as ideas for how the international community could support constitutional
reform in Ukraine. Among other things, it could include guaranteeing more
autonomy for certain regions, disarming the militias that have emerged and
defining Ukraine's relationship to international alliances like NATO.

In citing extremist action, Mr. Putin sought to capitalize on a tense
internal showdown in Kiev. Members of an ultranationalist group, Right
Sector, have surrounded the Ukrainian Parliament over the last two days,
demanding the resignation of Ukraine's acting interior minister over the
shooting death of one of the group's leaders earlier this week in western
Ukraine.

The presence of masked, armed demonstrators threatening to storm the
Parliament building offered the Russian government an opportunity to bolster
its contention that the ouster of President Viktor F. Yanukovych, a Moscow
ally, after pro-European street protests last month was an illegal coup
carried out by right-wing extremists with Western encouragement.

In fact, the nationalist groups, largely based in western Ukraine, had
formed just one segment of a broad coalition of demonstrators who occupied
the streets of Kiev for months demanding Mr. Yanukovych's ouster.

The Ukrainian Parliament voted Friday to create a special commission to
investigate the death of the Right Sector leader, Oleksandr Myzychko, who
was also known as Sashko Bely and was shot to death in the city of Rivne on
Tuesday, apparently as law enforcement authorities tried to arrest him.

Parliament decided not to vote on a proposal calling for the resignation of
the interior minister, Arsen Avakov, until the commission makes its report.
Members of Right Sector said they were not satisfied with that decision, but
would only picket the Parliament building and not try to go inside as some
had threatened. Some of the group's members carried clubs and axes.

Despite the weaponry, the atmosphere outside the building by Friday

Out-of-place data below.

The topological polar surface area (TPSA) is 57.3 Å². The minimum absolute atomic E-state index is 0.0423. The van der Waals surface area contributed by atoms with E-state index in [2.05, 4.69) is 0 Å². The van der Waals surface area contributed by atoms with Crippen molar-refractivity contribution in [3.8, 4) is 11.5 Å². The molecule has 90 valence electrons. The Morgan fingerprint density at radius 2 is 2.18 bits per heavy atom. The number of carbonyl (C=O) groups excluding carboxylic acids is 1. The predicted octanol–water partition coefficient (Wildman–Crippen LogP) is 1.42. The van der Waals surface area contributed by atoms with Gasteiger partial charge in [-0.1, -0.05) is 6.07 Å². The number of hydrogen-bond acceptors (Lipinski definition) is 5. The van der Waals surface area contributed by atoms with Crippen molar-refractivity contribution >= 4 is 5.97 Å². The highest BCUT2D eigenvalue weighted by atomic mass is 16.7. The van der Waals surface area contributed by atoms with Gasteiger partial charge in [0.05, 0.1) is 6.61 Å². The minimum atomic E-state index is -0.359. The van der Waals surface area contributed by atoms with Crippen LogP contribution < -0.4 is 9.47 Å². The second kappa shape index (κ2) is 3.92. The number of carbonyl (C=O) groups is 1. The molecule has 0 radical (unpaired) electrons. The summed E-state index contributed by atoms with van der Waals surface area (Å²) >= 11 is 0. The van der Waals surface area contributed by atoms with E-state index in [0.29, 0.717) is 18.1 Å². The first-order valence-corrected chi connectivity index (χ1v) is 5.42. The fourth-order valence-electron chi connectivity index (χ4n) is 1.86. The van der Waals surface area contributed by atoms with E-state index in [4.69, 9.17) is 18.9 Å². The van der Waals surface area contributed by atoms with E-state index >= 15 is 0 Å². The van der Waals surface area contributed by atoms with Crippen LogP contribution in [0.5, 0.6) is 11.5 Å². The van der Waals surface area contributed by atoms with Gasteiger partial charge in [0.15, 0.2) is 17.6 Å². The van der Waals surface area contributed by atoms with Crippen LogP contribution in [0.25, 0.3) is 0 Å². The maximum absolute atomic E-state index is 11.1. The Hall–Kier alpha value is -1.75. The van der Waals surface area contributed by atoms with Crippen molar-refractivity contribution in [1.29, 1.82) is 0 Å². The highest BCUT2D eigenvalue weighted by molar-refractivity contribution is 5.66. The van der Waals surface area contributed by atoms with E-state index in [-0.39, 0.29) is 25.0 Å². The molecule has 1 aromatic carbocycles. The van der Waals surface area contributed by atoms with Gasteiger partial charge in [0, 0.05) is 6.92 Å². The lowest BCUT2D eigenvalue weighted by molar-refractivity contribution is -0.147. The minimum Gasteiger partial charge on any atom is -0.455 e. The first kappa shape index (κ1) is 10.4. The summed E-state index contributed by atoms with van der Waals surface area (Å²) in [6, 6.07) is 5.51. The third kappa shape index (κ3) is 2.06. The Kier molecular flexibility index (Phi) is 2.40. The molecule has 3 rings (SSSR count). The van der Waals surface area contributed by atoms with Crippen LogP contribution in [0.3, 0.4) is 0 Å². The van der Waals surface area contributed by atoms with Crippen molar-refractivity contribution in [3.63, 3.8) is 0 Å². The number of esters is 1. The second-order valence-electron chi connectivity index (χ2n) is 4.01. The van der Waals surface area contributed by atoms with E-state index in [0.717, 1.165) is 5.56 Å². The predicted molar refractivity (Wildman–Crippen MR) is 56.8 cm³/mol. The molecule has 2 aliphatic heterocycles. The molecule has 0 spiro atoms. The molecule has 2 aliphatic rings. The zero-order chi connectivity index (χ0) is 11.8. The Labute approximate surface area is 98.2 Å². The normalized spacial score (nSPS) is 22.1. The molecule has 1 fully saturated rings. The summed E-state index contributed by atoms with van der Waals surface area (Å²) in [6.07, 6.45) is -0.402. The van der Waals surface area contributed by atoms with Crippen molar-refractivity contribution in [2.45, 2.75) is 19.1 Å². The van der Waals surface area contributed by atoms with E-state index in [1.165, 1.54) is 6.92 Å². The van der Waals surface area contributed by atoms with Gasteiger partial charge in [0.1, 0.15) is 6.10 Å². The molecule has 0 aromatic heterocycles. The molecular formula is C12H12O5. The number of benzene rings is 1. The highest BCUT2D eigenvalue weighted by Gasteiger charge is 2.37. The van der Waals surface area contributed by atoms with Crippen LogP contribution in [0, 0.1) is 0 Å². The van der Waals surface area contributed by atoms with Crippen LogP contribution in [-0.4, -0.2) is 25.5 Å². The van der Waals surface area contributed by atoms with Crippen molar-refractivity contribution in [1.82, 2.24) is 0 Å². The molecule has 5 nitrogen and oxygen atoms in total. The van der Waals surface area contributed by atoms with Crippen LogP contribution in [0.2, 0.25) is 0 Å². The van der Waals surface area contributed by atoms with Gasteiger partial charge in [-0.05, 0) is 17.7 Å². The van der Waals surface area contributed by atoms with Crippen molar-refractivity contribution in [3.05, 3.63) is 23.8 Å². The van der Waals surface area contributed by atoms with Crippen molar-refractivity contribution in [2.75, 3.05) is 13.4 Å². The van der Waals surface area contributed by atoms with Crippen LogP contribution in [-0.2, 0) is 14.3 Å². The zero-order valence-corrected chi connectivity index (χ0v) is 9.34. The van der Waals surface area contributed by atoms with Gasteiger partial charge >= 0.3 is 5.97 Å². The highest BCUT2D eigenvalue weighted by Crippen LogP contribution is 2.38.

afternoon was relaxed, with many of the demonstrators having returned to
Independence Square, the central gathering point during more than three
months of civil unrest in Kiev.

While not mentioning Crimea, the Kremlin drew attention to Ukraine's
blockade of Transnistria, a breakaway, pro-Russian region of Moldova,
another former Soviet republic to the south. Frozen for years in an
international limbo, neither accepting Moldova's rule nor formally part of
Russia, Transnistria has relied on land access through Ukraine for crucial
imports.

The Kremlin said a new blockade would "significantly complicate the living
conditions for the region's residents, impeding their movement and normal
trade and economic activities," and it urged negotiations to address the
situation.

Russia has more than 1,000 troops in Transnistria, the remnants of a
peacekeeping force deployed since 1992, and it has relied on overland access
through Ukraine to supply them. The next talks on the conflict are scheduled
for Vienna on April 10 and 11.

Some officials in the region have asked to follow Crimea and become part of
Russia. Moldova has been working toward the same sweeping political and free
trade agreements with the European Union that prompted Russian opposition in
Ukraine.

American officials and analysts saw Mr. Putin's reference to Transnistria as
an ominous sign and possible prelude for Russian intervention, just as
Moscow cited unsubstantiated threats to Russian speakers in Crimea when it
ordered troops to seize the peninsula.

Mr. Putin's willingness to negotiate suggested some confidence that he will
be dealing with the West from a position of strength, having consolidated
his grip on Crimea and largely dispersed the remaining Ukrainian military
units that had been holed up awaiting instructions from Kiev. The Ukrainian
government this week formally ordered a withdrawal.

But American officials hoped that the move reflected a growing realization
that much of the world was against Mr. Putin. Although sanctions imposed by
the United States and Europe so far have been limited largely to individual
Russians and a Russian bank, Moscow has found little if any support for its
actions, even among allies like China. Other members of the Group of 8
advanced states responded by suspending Russia as a member.

Peter Baker reported from Washington; Michael D. Shear from Riyadh, Saudi
Arabia; and David M. Herszenhorn from Moscow. Patrick Reevell contributed
reporting from Kiev, Ukraine, and Michael R. Gordon from Riyadh.

 

 

 

-------------- next part --------------
An HTML attachment was scrubbed...
URL: <http://mail.ukrainianstudies.org/pipermail/aaus-list_ukrainianstudies.org/attachments/20140329/4a94b2df/attachment-0001.html>


More information about the Aaus-list mailing list